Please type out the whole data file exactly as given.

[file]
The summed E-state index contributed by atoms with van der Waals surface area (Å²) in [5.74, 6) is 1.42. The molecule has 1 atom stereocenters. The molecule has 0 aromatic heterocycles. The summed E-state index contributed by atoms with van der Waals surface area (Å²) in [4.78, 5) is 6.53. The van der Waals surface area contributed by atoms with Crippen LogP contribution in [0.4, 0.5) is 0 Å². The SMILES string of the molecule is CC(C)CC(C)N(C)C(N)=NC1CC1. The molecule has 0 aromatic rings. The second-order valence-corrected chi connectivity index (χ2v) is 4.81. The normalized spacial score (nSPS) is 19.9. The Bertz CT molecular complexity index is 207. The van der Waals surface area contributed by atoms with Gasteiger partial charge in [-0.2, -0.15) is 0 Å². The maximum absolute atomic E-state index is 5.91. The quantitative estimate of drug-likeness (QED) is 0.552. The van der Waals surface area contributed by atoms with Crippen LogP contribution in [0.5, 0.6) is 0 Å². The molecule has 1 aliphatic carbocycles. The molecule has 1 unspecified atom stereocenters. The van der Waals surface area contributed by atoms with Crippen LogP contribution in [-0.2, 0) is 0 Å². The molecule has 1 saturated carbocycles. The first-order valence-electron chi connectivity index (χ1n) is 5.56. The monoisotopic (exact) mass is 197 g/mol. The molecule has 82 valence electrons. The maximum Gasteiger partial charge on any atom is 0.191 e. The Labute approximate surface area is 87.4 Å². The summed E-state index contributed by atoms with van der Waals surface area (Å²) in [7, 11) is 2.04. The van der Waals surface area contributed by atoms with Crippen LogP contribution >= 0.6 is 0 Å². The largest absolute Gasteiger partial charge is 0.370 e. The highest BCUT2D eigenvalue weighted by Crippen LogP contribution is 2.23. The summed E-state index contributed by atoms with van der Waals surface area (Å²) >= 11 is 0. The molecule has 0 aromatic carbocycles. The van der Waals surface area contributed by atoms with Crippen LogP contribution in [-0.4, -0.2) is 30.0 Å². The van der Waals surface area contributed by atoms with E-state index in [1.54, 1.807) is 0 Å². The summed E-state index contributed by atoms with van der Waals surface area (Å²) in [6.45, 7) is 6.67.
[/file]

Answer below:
The summed E-state index contributed by atoms with van der Waals surface area (Å²) in [5.74, 6) is 1.42. The molecule has 1 atom stereocenters. The molecule has 0 aromatic heterocycles. The summed E-state index contributed by atoms with van der Waals surface area (Å²) in [4.78, 5) is 6.53. The van der Waals surface area contributed by atoms with Crippen LogP contribution in [0.4, 0.5) is 0 Å². The SMILES string of the molecule is CC(C)CC(C)N(C)C(N)=NC1CC1. The molecule has 0 aromatic rings. The second-order valence-corrected chi connectivity index (χ2v) is 4.81. The normalized spacial score (nSPS) is 19.9. The Bertz CT molecular complexity index is 207. The van der Waals surface area contributed by atoms with Gasteiger partial charge in [-0.2, -0.15) is 0 Å². The maximum absolute atomic E-state index is 5.91. The quantitative estimate of drug-likeness (QED) is 0.552. The van der Waals surface area contributed by atoms with Crippen LogP contribution in [0.5, 0.6) is 0 Å². The molecule has 1 aliphatic carbocycles. The molecule has 1 unspecified atom stereocenters. The van der Waals surface area contributed by atoms with Crippen LogP contribution in [-0.2, 0) is 0 Å². The molecule has 1 saturated carbocycles. The first-order valence-electron chi connectivity index (χ1n) is 5.56. The monoisotopic (exact) mass is 197 g/mol. The molecule has 82 valence electrons. The maximum Gasteiger partial charge on any atom is 0.191 e. The Labute approximate surface area is 87.4 Å². The summed E-state index contributed by atoms with van der Waals surface area (Å²) in [7, 11) is 2.04. The van der Waals surface area contributed by atoms with Crippen LogP contribution >= 0.6 is 0 Å². The largest absolute Gasteiger partial charge is 0.370 e. The highest BCUT2D eigenvalue weighted by Crippen LogP contribution is 2.23. The summed E-state index contributed by atoms with van der Waals surface area (Å²) >= 11 is 0. The molecule has 0 aromatic carbocycles. The van der Waals surface area contributed by atoms with Crippen LogP contribution in [-0.4, -0.2) is 30.0 Å². The van der Waals surface area contributed by atoms with E-state index in [1.54, 1.807) is 0 Å². The summed E-state index contributed by atoms with van der Waals surface area (Å²) in [6.45, 7) is 6.67.